New UCI president Brian Cookson continues to make behind-the-scenes changes as he takes over the helm of cycling’s governing body.
In his first official statement since being elected more than two weeks ago, Cookson confirmed the departure of director general Christophe Hubschmid. That comes on the heels of the exit of longtime legal counsel Philippe Verbiest.
Cookson appointed Antonio Rigozzi, a Swiss lawyer with extensive experience as a sport arbitrator who helped in the Alberto Contador defense, as a new external legal counsel.
Cookson also confirmed that he is in contact with the World Anti-Doping Agency to, according to a press release, “plan how we will proceed with the independent investigation into the UCI’s past.” Cookson also reached out to Irish journalist Paul Kimmage to confirm the UCI has “withdrawn from legal action against him.”
Cookson also revoked an existing age limit for women’s teams and promised to form a new commission to spur the growth of women’s cycling.
“It’s been a busy time but very constructive and I am grateful to all the support I have received from the cycling family in setting out on this new path,” Cookson said.
The full statement:
These early days are very important for the UCI. We have embarked on the process of implementing our manifesto commitments so that we can re-establish our International Federation’s reputation and make it the best and most respected in the world. I believe that we have made a good start.
In Florence, the cycling family clearly demonstrated its desire for change. Not only in voting me as President, but also in electing three excellent Vice-Presidents, including the first woman to occupy this position, as well as a high-quality Management Committee. And we have quickly got down to work.
We have appointed most of the new Presidents of the UCI Commissions and I’m delighted to welcome them to their posts.
We have started the work of establishing a high level dialogue with WADA to plan how we will proceed with the independent investigation into the UCI’s past. We have also been making contact with other key stakeholders in this area, including USADA, other national anti-doping organisations and the French Sports Ministry. And earlier this week I called Paul Kimmage to tell him that the UCI has withdrawn from the legal action against him.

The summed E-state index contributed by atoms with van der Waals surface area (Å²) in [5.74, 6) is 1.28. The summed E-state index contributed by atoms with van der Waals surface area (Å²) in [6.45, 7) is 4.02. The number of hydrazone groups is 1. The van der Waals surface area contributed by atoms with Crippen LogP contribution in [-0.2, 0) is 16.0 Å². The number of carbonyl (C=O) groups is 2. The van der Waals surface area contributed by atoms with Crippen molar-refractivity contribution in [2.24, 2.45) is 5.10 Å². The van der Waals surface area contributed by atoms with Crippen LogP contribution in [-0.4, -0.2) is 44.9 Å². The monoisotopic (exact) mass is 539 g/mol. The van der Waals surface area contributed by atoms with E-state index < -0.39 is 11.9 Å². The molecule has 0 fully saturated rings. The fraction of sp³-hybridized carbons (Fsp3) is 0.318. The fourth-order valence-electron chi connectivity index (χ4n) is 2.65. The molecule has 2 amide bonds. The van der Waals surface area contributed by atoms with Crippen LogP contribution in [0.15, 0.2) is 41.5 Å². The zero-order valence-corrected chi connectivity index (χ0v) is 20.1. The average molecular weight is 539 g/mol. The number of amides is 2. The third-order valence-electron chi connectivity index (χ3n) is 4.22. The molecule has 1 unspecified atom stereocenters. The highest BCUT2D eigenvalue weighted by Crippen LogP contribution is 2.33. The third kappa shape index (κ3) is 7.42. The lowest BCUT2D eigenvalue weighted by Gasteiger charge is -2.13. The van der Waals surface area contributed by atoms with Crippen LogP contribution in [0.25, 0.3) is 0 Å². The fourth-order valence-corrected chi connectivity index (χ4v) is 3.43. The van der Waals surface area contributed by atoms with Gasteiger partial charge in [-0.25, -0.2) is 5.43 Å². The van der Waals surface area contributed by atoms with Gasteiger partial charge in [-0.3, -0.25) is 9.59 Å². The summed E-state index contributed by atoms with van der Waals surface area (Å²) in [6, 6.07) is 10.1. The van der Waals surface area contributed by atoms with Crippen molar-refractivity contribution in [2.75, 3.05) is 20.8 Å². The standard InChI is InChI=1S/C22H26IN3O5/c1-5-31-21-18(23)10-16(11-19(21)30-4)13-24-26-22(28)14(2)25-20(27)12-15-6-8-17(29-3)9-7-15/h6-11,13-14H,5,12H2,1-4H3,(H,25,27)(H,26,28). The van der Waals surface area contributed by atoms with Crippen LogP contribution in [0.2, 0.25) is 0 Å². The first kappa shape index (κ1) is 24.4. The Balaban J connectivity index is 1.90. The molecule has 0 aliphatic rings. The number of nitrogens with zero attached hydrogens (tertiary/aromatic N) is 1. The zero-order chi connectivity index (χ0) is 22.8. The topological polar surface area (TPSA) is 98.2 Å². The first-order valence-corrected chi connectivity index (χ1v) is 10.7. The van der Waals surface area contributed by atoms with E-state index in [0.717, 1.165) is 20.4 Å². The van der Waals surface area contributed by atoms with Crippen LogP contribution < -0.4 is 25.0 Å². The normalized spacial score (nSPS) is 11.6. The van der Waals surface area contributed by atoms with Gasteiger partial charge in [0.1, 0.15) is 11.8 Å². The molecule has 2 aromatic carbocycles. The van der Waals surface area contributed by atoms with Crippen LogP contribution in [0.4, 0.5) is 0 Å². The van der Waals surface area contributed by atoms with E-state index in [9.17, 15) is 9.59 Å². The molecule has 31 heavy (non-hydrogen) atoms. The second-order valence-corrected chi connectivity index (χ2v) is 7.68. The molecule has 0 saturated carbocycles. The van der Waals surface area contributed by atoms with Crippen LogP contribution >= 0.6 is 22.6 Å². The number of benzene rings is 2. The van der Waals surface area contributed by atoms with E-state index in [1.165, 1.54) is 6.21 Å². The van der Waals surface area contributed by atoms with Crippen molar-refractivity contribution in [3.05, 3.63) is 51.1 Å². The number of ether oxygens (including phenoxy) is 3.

We have also confirmed the decision to revoke the age limit of 28 that existed for UCI Women’s Teams and to form a new Commission for women’s cycling to help facilitate the growth of women’s elite racing.
On the issue of UCI staffing, the day after the World Championships, one of my Vice-Presidents, Tracey Gaudry, and I travelled directly to Aigle to meet with the UCI staff and it was a pleasure to meet the many excellent and talented people at the UCI. However, some changes are needed and I can confirm that former Director General Christophe Hubschmid has left the UCI and that Antonio Rigozzi of Levy Kaufmann-Kohler is now assisting us as external legal counsel. I would like to thank Christophe for his contribution to the UCI and wish him well for the future. I would also like to thank our previous legal counsel Philippe Verbiest for his many years of hard work and commitment to the UCI.
Over the coming weeks I am looking forward to meeting with my friends and colleagues in the Olympic movement, including the new IOC President, Thomas Bach, and Rio 2016 President, Carlos Nuzman. And last week in Switzerland I met with Andrew Ryan, Executive Director of the Association of Summer Olympic International Federations.
An extraordinary Management Committee meeting will take place on 29 October where we shall assess our progress in implementing my Manifesto pledges and plan for the important period ahead of us. This meeting will be held at the UCI’s headquarters in order that the staff can meet the new Management Committee.
It’s been a busy time but very constructive and I am grateful to all the support I have received from the cycling family in setting out on this new path.